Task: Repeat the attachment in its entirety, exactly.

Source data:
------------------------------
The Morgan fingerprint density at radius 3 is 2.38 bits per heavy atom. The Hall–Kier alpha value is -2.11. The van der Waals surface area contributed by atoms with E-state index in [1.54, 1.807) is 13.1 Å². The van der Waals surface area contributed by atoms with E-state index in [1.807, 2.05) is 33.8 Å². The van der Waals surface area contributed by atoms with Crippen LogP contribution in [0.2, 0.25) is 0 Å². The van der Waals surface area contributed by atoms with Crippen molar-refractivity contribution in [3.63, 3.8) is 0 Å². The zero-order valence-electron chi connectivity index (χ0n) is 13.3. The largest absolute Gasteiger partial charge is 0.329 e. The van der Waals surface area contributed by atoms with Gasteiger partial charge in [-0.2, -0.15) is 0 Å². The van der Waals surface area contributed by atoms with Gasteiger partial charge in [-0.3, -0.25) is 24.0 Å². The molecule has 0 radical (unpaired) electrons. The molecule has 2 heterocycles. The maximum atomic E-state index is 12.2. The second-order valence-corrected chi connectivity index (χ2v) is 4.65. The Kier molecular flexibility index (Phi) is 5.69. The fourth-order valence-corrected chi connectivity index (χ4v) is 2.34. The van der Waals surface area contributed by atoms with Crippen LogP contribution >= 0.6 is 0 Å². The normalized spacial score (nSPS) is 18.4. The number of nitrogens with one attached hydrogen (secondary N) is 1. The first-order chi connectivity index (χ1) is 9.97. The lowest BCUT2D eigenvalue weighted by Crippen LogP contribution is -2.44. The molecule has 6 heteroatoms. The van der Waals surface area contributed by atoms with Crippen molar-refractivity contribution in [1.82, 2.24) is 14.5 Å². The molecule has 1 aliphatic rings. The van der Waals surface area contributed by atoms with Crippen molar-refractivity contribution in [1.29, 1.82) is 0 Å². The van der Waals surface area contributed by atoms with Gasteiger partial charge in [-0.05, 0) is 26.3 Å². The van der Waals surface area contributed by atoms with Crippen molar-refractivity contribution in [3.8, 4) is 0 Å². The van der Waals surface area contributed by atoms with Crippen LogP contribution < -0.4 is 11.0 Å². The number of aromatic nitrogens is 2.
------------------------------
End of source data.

The Morgan fingerprint density at radius 3 is 2.38 bits per heavy atom. The Hall–Kier alpha value is -2.11. The van der Waals surface area contributed by atoms with E-state index in [1.54, 1.807) is 13.1 Å². The van der Waals surface area contributed by atoms with E-state index in [1.807, 2.05) is 33.8 Å². The van der Waals surface area contributed by atoms with Crippen LogP contribution in [0.2, 0.25) is 0 Å². The van der Waals surface area contributed by atoms with Crippen molar-refractivity contribution in [3.63, 3.8) is 0 Å². The zero-order valence-electron chi connectivity index (χ0n) is 13.3. The largest absolute Gasteiger partial charge is 0.329 e. The van der Waals surface area contributed by atoms with Gasteiger partial charge in [-0.2, -0.15) is 0 Å². The van der Waals surface area contributed by atoms with Gasteiger partial charge in [-0.3, -0.25) is 24.0 Å². The molecule has 0 radical (unpaired) electrons. The molecule has 2 heterocycles. The maximum atomic E-state index is 12.2. The second-order valence-corrected chi connectivity index (χ2v) is 4.65. The Kier molecular flexibility index (Phi) is 5.69. The fourth-order valence-corrected chi connectivity index (χ4v) is 2.34. The van der Waals surface area contributed by atoms with Crippen LogP contribution >= 0.6 is 0 Å². The normalized spacial score (nSPS) is 18.4. The number of nitrogens with one attached hydrogen (secondary N) is 1. The first-order chi connectivity index (χ1) is 9.97. The lowest BCUT2D eigenvalue weighted by Crippen LogP contribution is -2.44. The molecule has 6 heteroatoms. The van der Waals surface area contributed by atoms with Crippen molar-refractivity contribution in [1.82, 2.24) is 14.5 Å². The molecule has 1 aliphatic rings. The van der Waals surface area contributed by atoms with Crippen molar-refractivity contribution in [1.29, 1.82) is 0 Å². The van der Waals surface area contributed by atoms with Gasteiger partial charge in [-0.05, 0) is 26.3 Å². The van der Waals surface area contributed by atoms with Crippen molar-refractivity contribution in [3.8, 4) is 0 Å². The van der Waals surface area contributed by atoms with Crippen LogP contribution < -0.4 is 11.0 Å². The number of aromatic nitrogens is 2.